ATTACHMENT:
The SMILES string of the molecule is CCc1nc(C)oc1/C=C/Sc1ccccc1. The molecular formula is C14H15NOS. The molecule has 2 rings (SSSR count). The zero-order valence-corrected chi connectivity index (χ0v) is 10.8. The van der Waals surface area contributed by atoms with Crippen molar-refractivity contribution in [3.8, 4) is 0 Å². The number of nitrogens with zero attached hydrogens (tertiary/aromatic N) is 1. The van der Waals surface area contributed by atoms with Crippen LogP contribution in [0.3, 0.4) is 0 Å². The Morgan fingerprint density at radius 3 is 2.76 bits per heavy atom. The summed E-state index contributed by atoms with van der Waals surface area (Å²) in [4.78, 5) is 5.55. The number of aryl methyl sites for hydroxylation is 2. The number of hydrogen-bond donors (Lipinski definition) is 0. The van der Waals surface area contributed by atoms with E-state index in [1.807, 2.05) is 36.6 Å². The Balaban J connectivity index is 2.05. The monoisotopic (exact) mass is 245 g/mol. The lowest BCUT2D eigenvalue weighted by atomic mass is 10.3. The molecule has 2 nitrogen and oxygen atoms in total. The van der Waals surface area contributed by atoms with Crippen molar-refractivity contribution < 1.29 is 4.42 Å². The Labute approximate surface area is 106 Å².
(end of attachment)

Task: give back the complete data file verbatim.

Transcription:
The SMILES string of the molecule is CCc1nc(C)oc1/C=C/Sc1ccccc1. The molecular formula is C14H15NOS. The molecule has 2 rings (SSSR count). The zero-order valence-corrected chi connectivity index (χ0v) is 10.8. The van der Waals surface area contributed by atoms with Crippen molar-refractivity contribution in [3.8, 4) is 0 Å². The number of nitrogens with zero attached hydrogens (tertiary/aromatic N) is 1. The van der Waals surface area contributed by atoms with Crippen LogP contribution in [0.3, 0.4) is 0 Å². The Morgan fingerprint density at radius 3 is 2.76 bits per heavy atom. The summed E-state index contributed by atoms with van der Waals surface area (Å²) in [4.78, 5) is 5.55. The number of aryl methyl sites for hydroxylation is 2. The number of hydrogen-bond donors (Lipinski definition) is 0. The van der Waals surface area contributed by atoms with E-state index in [1.807, 2.05) is 36.6 Å². The Balaban J connectivity index is 2.05. The monoisotopic (exact) mass is 245 g/mol. The lowest BCUT2D eigenvalue weighted by atomic mass is 10.3. The molecule has 2 nitrogen and oxygen atoms in total. The van der Waals surface area contributed by atoms with Crippen molar-refractivity contribution < 1.29 is 4.42 Å². The Labute approximate surface area is 106 Å².